IACLEAInternational Association of Campus Law Enforcement Administrators
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"I would put this agency and its personnel up against any municipal, county or state law enforcement agency of comparable size and feel confident it would equal or surpass total performance," said Peg Gant, police accreditation specialist at the University of North Texas and one of the IACLEA auditors who conducted the on-site inspection at CLC in May.
CLC's accreditation is good for four years, but the police department needs to recertify annually, documenting that it is maintaining IACLEA standards, Guenther said.
The IACLEA accreditation standards manual is available online at www.iaclea.org.
Following review, the assessors will report back to IACLEA, which decides if the department is to be granted accredited status.
"Accreditation is for four years, during which our department would be required to submit annual reports documenting compliance with IACLEA's standards," Chief Guenther said.
The department also has IACLEA accreditation, first awarded in May 2007 and then renewed in November.
"We believed it appropriate to achieve CALEA accreditation as a law enforcement agency and to add IACLEA accreditation to demonstrate compliance with those additional standards which relate to colleges and universities only," says Chief of Police Richard Deter.
The process is based on 225 standards that are appropriate for campus and public safety and is derived from the standards used by the Commission on Accreditation for Law Enforcement Agencies, along with several specific to campuses, such as the Clery Act and blue light boxes, explains Jack Leonard, director of accreditation at IACLEA.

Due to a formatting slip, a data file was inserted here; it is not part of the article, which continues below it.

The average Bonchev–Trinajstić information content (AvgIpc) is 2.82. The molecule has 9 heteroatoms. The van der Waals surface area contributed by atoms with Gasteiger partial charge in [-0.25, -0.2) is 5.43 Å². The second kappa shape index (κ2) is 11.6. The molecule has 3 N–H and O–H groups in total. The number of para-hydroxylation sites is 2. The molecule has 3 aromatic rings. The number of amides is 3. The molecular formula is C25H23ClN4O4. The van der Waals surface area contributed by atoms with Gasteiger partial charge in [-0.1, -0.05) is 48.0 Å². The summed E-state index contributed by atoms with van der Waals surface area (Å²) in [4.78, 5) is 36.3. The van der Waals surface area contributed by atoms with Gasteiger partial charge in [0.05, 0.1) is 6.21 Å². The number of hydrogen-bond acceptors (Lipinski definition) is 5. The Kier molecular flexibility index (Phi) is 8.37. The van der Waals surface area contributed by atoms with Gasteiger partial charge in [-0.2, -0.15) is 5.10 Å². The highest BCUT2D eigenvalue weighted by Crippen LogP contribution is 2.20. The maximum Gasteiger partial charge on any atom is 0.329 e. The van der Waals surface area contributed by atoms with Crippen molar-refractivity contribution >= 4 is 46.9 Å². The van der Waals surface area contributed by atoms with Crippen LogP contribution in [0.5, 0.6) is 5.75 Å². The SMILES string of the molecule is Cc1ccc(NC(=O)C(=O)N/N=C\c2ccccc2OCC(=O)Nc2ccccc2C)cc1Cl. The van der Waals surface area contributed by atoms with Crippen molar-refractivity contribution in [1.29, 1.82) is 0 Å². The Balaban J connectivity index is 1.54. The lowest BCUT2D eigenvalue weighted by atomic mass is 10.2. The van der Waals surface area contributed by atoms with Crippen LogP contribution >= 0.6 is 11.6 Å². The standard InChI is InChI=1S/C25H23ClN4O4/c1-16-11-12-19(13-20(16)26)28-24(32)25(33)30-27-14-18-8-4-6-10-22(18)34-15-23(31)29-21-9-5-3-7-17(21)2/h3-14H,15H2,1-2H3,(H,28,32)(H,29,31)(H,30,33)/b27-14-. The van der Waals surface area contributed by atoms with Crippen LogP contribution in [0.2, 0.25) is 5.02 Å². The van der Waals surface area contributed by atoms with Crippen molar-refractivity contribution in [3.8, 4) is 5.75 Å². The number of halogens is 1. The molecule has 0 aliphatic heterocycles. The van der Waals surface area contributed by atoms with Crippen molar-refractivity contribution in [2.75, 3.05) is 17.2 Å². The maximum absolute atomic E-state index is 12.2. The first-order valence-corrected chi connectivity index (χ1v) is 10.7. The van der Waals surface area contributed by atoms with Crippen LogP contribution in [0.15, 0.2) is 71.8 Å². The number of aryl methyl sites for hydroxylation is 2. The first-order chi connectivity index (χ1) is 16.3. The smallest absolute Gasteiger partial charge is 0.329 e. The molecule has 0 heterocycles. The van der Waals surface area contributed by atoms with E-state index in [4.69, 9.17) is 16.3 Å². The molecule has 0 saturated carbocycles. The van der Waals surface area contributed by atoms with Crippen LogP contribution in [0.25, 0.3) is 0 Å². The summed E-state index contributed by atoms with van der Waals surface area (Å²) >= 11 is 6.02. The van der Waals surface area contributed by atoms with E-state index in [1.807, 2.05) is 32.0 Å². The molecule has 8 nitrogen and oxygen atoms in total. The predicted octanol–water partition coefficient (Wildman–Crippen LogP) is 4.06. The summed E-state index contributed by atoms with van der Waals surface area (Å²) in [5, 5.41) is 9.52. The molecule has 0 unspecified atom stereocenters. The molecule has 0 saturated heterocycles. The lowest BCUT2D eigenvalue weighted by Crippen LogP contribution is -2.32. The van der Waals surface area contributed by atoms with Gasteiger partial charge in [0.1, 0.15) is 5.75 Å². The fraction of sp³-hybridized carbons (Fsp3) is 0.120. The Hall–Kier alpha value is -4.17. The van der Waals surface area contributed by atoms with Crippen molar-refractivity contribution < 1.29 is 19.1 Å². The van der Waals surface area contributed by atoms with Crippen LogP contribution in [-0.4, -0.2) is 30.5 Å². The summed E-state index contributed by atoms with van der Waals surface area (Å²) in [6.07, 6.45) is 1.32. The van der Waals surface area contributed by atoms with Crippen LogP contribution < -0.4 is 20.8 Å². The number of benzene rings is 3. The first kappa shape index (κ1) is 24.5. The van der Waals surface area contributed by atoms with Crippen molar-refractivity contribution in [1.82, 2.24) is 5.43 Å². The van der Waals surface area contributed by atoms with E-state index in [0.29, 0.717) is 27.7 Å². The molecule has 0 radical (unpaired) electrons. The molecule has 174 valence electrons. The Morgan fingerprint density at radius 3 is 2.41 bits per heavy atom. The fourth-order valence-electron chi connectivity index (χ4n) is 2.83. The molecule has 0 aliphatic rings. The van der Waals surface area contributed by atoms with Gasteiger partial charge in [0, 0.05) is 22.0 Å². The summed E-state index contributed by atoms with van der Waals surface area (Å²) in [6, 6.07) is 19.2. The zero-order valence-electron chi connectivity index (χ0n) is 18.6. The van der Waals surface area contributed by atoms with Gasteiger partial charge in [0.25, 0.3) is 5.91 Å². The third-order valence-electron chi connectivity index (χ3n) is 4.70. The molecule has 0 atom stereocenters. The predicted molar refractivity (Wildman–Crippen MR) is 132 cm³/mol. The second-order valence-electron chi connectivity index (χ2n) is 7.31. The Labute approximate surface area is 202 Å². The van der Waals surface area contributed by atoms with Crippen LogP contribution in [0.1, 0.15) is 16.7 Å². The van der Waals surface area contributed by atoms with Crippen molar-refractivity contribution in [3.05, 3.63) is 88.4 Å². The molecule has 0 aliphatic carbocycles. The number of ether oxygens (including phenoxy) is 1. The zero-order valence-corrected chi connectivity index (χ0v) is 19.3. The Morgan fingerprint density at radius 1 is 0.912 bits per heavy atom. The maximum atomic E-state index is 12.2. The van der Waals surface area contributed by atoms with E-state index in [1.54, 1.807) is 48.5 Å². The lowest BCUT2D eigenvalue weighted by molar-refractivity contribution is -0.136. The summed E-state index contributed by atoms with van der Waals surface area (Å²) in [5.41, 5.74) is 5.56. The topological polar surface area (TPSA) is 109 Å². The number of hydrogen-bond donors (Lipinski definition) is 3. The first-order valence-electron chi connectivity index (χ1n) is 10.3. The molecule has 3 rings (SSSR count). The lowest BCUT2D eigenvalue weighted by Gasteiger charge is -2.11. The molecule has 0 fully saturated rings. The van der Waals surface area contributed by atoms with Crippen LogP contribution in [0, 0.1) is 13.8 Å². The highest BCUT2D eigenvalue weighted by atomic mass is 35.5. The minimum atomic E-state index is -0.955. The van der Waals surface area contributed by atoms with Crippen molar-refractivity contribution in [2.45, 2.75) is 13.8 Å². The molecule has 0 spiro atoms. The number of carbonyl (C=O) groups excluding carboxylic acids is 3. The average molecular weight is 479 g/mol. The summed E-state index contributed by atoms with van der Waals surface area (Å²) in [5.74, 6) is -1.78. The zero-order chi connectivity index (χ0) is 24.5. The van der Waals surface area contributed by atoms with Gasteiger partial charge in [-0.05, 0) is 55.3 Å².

Universities need to take the lead, suggests Lisa Sprague, the associate chief of police at Florida State University and current president of the International Association of Campus Law Enforcement Administrators (IACLEA).
Stephen Healy, the public safety director for Princeton University and a past president of IACLEA, emphasizes the need for "trusting, ongoing relationships with local responders and emergency management agencies." He recommends putting it in writing: "Even if I have a great relationship with the local police and shake hands on a commitment for them to help out, it still is important to have a contract that outlines their roles and responsibilities when they come running."
Stafford: I was part of a Special Review Task Force that worked on behalf of the International Association of Campus Law Enforcement Administrators to review various reports and to publish a white paper called "Overview of the Virginia Tech Tragedy and Implications for Campus Safety: The IACLEA Blueprint for Safer Campuses." It recommends that if the institution employs a full-service, sworn law enforcement agency, then the officers should have access to a range of use-of-force options, including lethal (firearms) and less-than-lethal (impact tools, chemical, and electronic control devices).